18. Kerodo

    Kerodo Registered Member

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    I agree that they cleaned up 8.1 pretty good and made it nice and workable. But I do think the public perception of 8 wasn't good, and I don't think 10 will make it either. I believe that both have depressed sales in the industry. But then again, I could be wrong... :)
     
  19. CrusherW9

    CrusherW9 Registered Member

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    I made a similar build on HP. It does not have a secondary ssd but instead a 1Tb HDD. $1091 USD.
     
  20. EASTER

    EASTER Registered Member

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    I couldn't agree more and am somewhat dismayed in how Bill Gateless Microsoft is turned into what it appears might be happening. It's like they were exactly and almost one step away from the ultimate desktop experience(s) but then took a totally different course for better or worse.

    You pick the ending.
     
  21. Bill_Bright

    Bill_Bright Registered Member

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    No doubt Windows 8 hurt PC sales because hardly anyone liked being strong-arm forced to the "metro" UI even though technically, the OS itself was a better (faster and more secure) OS. But what really has hurt PC sales the most is the big migration from PCs to smart phones. And it was Microsoft's misguided attempt to make the Windows 8 PC desktop look and feel like the Microsoft phone (supposedly so users would feel comfortable going back and forth between them - and buy Microsoft phones instead of Apple and Android phones). I note too game consoles are full-filling the needs of many gamers too.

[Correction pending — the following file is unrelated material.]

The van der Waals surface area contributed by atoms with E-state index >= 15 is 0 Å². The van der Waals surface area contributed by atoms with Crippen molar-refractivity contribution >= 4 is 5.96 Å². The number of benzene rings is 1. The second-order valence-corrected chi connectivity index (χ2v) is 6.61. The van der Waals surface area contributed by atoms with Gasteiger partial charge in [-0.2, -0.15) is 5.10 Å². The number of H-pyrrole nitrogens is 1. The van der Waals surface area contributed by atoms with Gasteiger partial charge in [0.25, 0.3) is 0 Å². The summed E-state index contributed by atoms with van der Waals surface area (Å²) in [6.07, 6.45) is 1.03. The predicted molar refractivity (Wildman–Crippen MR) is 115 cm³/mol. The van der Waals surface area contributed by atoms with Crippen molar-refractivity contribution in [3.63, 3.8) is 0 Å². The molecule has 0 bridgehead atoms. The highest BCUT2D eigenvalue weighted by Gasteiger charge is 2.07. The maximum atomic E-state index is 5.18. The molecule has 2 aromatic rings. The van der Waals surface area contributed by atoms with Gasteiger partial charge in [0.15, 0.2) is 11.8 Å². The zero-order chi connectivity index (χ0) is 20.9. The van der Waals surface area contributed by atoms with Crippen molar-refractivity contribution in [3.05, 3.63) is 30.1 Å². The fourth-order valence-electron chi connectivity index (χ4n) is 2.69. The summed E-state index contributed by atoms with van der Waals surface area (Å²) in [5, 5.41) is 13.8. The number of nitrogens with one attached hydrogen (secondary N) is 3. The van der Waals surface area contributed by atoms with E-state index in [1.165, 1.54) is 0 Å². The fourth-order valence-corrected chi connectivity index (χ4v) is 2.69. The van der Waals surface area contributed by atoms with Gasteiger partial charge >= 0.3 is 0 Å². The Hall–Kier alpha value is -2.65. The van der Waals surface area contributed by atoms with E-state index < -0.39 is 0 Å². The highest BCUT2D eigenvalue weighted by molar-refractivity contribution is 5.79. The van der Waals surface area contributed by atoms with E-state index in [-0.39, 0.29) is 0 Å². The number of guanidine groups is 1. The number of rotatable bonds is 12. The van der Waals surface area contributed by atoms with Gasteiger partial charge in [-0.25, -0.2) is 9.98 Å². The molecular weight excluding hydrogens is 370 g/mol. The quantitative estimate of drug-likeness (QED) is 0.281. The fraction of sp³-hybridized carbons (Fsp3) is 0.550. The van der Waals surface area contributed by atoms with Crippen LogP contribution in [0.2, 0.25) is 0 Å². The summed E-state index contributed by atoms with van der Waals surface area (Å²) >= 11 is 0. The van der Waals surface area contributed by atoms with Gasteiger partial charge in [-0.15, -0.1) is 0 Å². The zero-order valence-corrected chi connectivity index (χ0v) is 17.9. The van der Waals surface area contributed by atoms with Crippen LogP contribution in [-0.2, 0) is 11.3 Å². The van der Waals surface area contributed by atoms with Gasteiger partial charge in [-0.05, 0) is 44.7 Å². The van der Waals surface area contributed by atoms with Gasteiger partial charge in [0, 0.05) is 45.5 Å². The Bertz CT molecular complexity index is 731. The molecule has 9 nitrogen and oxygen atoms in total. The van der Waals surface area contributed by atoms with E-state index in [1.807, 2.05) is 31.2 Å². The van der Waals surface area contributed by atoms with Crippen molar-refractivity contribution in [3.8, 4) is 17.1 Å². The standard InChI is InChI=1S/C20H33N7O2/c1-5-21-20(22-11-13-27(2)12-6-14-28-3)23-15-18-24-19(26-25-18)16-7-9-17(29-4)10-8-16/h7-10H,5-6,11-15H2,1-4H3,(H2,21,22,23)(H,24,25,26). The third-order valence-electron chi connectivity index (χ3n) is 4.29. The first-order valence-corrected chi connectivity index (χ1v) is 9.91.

The sad part is, Microsoft developers really do make some outstanding software but it seems the marketing people are the ones making the decisions and clearly they are not asking their customers what they want. :(

    I think W10 will help slow down the decline of the PC as more and more users buy new computers to replace their old hardware. But the smart phone is here to stay. So with smartphones and tablets doing what most people want and need their PCs to do, the demand for a big, heavy, unmovable PCs is just not sustainable - except in the corporate world, enthusiasts, and Luddites like me.

    For me, they will have to pry my full sized keyboard, mouse, two large monitors and my surround sound speaker system from my dead hands before I give up using a PC.
     
  22. Kerodo

    Kerodo Registered Member

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    Same here... and I do not think we're alone. ;)
     
  23. hjlbx

    hjlbx Guest

    Bad sales for the PC market last year might mean even better deals for buyers this year.

    Last year I was able to purchase an i7 4720HQ w\256 GB SSD laptop for $750 instead of the usual $1200.

    The profit margins for higher-end systems is massive - and gaming systems are essentially a rip-off - so I don't feel any type of sympathy for the OEMs.
     
  24. Keatah

    Keatah Registered Member

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    Who wants a hot and heavy PC laden with spyware and constant upgrading and subscriptions? It isn't the cost that's causing this. It's all the crap a PC user has to go through. Smartphones and tablets eliminate a lot of those issues.

    They can spin it whatever way they want. But it is what it is.
     
  25. emmjay

    emmjay Registered Member

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    Enterprises and Governments can not use smartphones to run their applications. The future of services in the cloud may eventually change that for this group. The smartphone has taken over a lot of the communications aspects associated with doing business.

    PC sales spike when a new OS is announced (exceptions noted) as the OS has always had an EOL date. With W10 that is going to change, considering MS has announced that it will be their last OS. Driving PC sales may end up being more feature driven going forward, however how the market is going to respond to that is the big unknown. OEMs may offer trade in programs - who knows.